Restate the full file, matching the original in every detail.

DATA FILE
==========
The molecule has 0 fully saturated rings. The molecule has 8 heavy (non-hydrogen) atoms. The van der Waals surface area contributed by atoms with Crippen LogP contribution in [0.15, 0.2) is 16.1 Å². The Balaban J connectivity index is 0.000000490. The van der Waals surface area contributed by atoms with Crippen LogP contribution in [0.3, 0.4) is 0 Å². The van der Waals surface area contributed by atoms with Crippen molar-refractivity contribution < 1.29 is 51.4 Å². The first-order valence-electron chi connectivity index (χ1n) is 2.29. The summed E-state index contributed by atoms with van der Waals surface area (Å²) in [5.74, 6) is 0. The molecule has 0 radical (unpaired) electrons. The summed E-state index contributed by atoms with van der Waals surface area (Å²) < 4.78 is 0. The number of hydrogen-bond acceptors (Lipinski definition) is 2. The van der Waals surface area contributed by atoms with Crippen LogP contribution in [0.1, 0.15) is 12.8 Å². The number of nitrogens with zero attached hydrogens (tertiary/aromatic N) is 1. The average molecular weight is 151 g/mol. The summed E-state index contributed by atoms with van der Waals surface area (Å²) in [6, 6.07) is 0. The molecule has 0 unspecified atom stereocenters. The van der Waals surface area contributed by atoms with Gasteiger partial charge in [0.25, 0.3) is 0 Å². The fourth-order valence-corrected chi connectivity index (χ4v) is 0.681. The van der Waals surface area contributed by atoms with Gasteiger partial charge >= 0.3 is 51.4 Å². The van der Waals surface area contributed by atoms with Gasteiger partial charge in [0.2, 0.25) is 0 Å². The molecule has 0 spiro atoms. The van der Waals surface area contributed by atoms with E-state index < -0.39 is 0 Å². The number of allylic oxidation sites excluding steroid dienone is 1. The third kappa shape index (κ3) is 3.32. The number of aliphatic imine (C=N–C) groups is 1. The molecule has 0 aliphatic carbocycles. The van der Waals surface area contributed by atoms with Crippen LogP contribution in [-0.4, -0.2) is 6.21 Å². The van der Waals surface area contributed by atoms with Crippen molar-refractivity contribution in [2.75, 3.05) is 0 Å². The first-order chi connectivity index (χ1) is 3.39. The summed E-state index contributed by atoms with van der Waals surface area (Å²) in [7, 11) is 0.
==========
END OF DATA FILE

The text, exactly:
The molecule has 0 fully saturated rings. The molecule has 8 heavy (non-hydrogen) atoms. The van der Waals surface area contributed by atoms with Crippen LogP contribution in [0.15, 0.2) is 16.1 Å². The Balaban J connectivity index is 0.000000490. The van der Waals surface area contributed by atoms with Crippen LogP contribution in [0.3, 0.4) is 0 Å². The van der Waals surface area contributed by atoms with Crippen molar-refractivity contribution < 1.29 is 51.4 Å². The first-order valence-electron chi connectivity index (χ1n) is 2.29. The summed E-state index contributed by atoms with van der Waals surface area (Å²) in [5.74, 6) is 0. The molecule has 0 radical (unpaired) electrons. The summed E-state index contributed by atoms with van der Waals surface area (Å²) < 4.78 is 0. The number of hydrogen-bond acceptors (Lipinski definition) is 2. The van der Waals surface area contributed by atoms with Crippen LogP contribution in [0.1, 0.15) is 12.8 Å². The number of nitrogens with zero attached hydrogens (tertiary/aromatic N) is 1. The average molecular weight is 151 g/mol. The summed E-state index contributed by atoms with van der Waals surface area (Å²) in [6, 6.07) is 0. The molecule has 0 unspecified atom stereocenters. The van der Waals surface area contributed by atoms with Gasteiger partial charge in [0.25, 0.3) is 0 Å². The fourth-order valence-corrected chi connectivity index (χ4v) is 0.681. The van der Waals surface area contributed by atoms with Gasteiger partial charge >= 0.3 is 51.4 Å². The van der Waals surface area contributed by atoms with Gasteiger partial charge in [0.2, 0.25) is 0 Å². The molecule has 0 spiro atoms. The van der Waals surface area contributed by atoms with E-state index < -0.39 is 0 Å². The number of allylic oxidation sites excluding steroid dienone is 1. The third kappa shape index (κ3) is 3.32. The number of aliphatic imine (C=N–C) groups is 1. The molecule has 0 aliphatic carbocycles. The van der Waals surface area contributed by atoms with Crippen LogP contribution in [-0.4, -0.2) is 6.21 Å². The van der Waals surface area contributed by atoms with Crippen molar-refractivity contribution in [2.75, 3.05) is 0 Å². The first-order chi connectivity index (χ1) is 3.39. The summed E-state index contributed by atoms with van der Waals surface area (Å²) in [7, 11) is 0.